Reflections: 15th Sunday in Ordinary Time, Cycle A


Is 55:10-11; Rom. 8:18-23; Mt. 13:1-23.

Our Gospel today is usually called “The Parable of the Sower.” And yet the sower is mentioned only at the beginning: ‘A sower went out to sow’ and not spoken of again. What is the concern of the parable? It is not the sower but the kinds of soil where the seed fell. There are four of them: 1) the soil in the foot path, 2) the soil on rocky ground, 3) the soil among thorns, and 4) the rich soil. The foot path is like that under coconut trees, along the rice field, or a trail on the mountains. The soil is fertile because at the edges many grass and other plants grow. But on the path itself because many feet tread, the soil is hardened and the seed stays on top, does not penetrate. A bird sees it and carries it away. This soil is like a hard heart that cannot be penetrated by the Word of God, the word and needs of the spouse and children. He is hardened by self-esteem and pride, selfish desires, disregard for the feelings of loved ones. He is impenetrable and hard hearted. The soil on rocky ground is thin and the roots of any plant cannot go deep to get nutrients. When the sun shines it gets heated by the stones, and when it rains the new plant is drowned. The stones are the heavy vices and sinful habits of this person; his heart cannot nourish love for God’s Word, nor pay attention to the feelings and needs of spouse and children. His love is superficial and shallow, weighed down by self-love. As for the soil on thorny ground, in Israel, the thorn is a vine whose branches are solid wood, its roots are strong and go deep into the soil. If the seed falls on this soil with thorns, it is choked by the strong roots and branches and cannot get enough nutrients from the soil, its growth is impaired. A heart can be full of fears and anxieties, attachments to material things, worries about health, vain glory for fashion and grooming. Attention, time and resources are wasted on inordinate worldly attachments, even though only one thing is important: LOVE, for God and spouse and family. The fourth kind of soil where the seed fell is not only fertile but also well pulverized; the grains are not tightly compact, but are spaced so that oxygen or nitrogen and other minerals can pass through and the roots can catch more nutrients, grow and bear fruit. In the elementary when our gardening teacher told us to prepare flower pots, we would simply fill a pot with soil and plant the flower in it. Later we learnt from florists and gardeners that it is good to mix in saw dust or moss to give space for the roots to catch nutrients from the soil. In life, we need to put space in our hearts for the Word of God, for the feelings and needs of our spouse and children. Then the roots of love can be nourished, grow and bear fruit. Is my heart open enough to receive God’s word, entertain the feelings and needs of my spouse and children? What kind of soil is my heart?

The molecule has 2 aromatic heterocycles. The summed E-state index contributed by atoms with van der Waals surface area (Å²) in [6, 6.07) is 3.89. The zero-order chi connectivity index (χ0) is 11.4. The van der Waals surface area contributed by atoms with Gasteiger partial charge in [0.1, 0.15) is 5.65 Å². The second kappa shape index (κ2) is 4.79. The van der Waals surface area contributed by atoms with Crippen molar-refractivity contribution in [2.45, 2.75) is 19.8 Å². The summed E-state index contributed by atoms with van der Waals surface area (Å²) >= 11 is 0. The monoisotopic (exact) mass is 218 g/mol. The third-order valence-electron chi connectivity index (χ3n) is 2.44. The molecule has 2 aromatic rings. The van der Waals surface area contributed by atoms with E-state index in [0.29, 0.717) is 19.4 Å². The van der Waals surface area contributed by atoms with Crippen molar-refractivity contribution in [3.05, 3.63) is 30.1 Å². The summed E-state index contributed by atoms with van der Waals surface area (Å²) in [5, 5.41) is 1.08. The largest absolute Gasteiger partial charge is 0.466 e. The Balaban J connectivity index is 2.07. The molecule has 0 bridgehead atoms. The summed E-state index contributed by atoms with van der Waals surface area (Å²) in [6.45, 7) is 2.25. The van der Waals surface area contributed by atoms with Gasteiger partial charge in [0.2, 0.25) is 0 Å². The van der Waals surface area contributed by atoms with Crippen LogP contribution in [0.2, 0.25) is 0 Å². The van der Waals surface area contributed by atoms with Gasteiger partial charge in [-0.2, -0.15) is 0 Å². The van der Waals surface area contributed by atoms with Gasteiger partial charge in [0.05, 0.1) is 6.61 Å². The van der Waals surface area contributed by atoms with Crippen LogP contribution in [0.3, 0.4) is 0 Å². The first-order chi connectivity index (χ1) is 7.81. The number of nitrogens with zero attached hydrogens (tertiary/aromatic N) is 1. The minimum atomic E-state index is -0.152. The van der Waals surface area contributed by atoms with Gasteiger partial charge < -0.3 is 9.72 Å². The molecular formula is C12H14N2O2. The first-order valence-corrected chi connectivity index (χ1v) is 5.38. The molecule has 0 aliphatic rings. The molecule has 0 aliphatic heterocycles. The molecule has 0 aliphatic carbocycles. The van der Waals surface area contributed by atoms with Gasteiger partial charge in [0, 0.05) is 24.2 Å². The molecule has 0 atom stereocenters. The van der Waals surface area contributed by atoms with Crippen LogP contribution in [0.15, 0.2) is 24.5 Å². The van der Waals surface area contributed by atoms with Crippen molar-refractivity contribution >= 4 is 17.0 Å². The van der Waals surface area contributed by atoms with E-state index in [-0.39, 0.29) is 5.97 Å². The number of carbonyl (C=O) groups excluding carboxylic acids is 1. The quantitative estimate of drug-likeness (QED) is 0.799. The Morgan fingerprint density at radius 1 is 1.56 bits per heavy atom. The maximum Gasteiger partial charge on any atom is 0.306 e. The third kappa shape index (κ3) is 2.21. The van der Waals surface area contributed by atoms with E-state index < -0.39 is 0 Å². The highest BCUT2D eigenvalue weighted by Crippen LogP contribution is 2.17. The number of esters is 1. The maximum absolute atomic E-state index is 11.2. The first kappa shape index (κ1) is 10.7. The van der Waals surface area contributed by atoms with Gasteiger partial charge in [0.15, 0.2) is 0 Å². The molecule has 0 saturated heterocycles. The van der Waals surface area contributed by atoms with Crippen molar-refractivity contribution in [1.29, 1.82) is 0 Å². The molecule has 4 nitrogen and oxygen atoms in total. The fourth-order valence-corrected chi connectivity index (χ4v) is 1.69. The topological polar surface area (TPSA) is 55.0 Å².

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Fray Dunstan Huberto Decena, OAR

Fray Hubert Dunstan Decena, OAR

Priest/Religious/Bible Professor of the Order of Augustinian Recollects in the Province of St. Ezekiel Moreno.